Crisis As Countries Fight Obesity And Malnutrition At The Same Time

In a shocking twist of fate, many of the poorest countries in the world are fighting high levels of obesity and a lack of nourishment that leaves people too thin at the same time.

Doctors reveals a third of poor nations face this ‘double burden of malnutrition’ because supermarkets are flooded with ultra-processed food and a modern lifestyle means too many people are failing to exercise.

And the countries least equipped to deal with the problems are those suffering the most – especially in Sub-Sahara Africa and Asia.

The report reckons around 2.3 billion children and adults are overweight, while more than 150 million children have stunted growth.

In real terms, that means one in five of the world’s population is overweight, almost a third of children under four are not developing as expected and one in five women are too thin.

Nutrition reality bites

The study explains families and communities can be impacted both types of malnutrition at the same time, while individuals can fall prey to either type of malnutrition at different times in their lives.

The global study suggests 48 from 126 countries are suffering from both types of malnutrition and 14 have developed the problem since 2010.

Doctors leading the research argue more supermarkets selling less nutritious food are too blame, as well as individuals living less mobile lives and failing to exercise.

“We are facing a new nutrition reality,” says lead author Dr Francesco Branca, director of the department of nutrition for health and development at the World Health Organization.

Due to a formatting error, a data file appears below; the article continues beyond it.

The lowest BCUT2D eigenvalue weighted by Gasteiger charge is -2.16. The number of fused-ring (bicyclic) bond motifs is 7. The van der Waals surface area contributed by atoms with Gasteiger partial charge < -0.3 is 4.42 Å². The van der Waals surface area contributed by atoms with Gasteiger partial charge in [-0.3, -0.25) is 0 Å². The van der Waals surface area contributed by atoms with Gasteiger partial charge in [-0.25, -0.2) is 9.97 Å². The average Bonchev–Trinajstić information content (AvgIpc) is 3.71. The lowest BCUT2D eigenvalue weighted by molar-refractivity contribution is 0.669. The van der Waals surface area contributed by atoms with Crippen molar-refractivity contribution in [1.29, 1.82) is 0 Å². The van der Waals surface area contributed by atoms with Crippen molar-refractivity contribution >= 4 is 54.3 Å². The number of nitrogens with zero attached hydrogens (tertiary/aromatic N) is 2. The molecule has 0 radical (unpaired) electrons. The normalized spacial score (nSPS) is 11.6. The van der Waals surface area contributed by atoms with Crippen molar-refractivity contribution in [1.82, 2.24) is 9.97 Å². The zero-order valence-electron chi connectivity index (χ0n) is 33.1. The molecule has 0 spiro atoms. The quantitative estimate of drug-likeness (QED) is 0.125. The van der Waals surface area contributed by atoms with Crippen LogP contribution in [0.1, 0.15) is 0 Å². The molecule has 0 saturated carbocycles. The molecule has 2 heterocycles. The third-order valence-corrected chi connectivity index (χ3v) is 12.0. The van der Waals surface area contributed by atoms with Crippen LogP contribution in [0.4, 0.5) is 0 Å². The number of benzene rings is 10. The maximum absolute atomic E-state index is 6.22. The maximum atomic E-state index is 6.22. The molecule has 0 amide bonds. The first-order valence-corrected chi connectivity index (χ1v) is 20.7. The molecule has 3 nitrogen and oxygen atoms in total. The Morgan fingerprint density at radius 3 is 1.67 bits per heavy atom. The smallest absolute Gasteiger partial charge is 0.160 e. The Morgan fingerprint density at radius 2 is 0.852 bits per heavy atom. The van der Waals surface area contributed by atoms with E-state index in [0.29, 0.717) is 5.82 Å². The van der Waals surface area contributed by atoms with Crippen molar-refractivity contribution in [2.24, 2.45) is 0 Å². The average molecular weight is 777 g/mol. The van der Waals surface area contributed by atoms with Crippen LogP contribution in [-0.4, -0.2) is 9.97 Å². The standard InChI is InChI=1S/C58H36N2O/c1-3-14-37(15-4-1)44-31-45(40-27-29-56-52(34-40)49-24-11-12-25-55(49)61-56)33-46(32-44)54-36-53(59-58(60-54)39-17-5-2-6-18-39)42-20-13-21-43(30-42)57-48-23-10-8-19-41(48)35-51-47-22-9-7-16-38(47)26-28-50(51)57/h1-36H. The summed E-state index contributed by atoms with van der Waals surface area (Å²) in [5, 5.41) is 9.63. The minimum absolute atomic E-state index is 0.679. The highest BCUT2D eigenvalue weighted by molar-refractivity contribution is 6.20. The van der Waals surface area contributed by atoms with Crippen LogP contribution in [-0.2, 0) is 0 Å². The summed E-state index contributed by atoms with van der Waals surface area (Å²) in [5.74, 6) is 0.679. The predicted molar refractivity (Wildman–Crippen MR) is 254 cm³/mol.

“We can no longer characterise countries as low-income and undernourished, or high-income and only concerned with obesity.

Cutting out meat, fats and sugars

“All forms of malnutrition have a common denominator – food systems that fail to provide all people with healthy, safe, affordable, and sustainable diets.”

Branca said the solution requires food system changes – including production and processing, , marketing, labelling, and how people consume their food.

“All relevant policies and investments must be radically re-examined,” he said.

Branca added that people need to change to a high quality diet containing:

  • fruits vegetables, wholegrains, fibre, nuts, and seeds
  • low amounts of animal source foods
  • low amounts of processed meats
  • low amounts of food and beverages high in energy and added sugar, saturated fat, trans fat and salt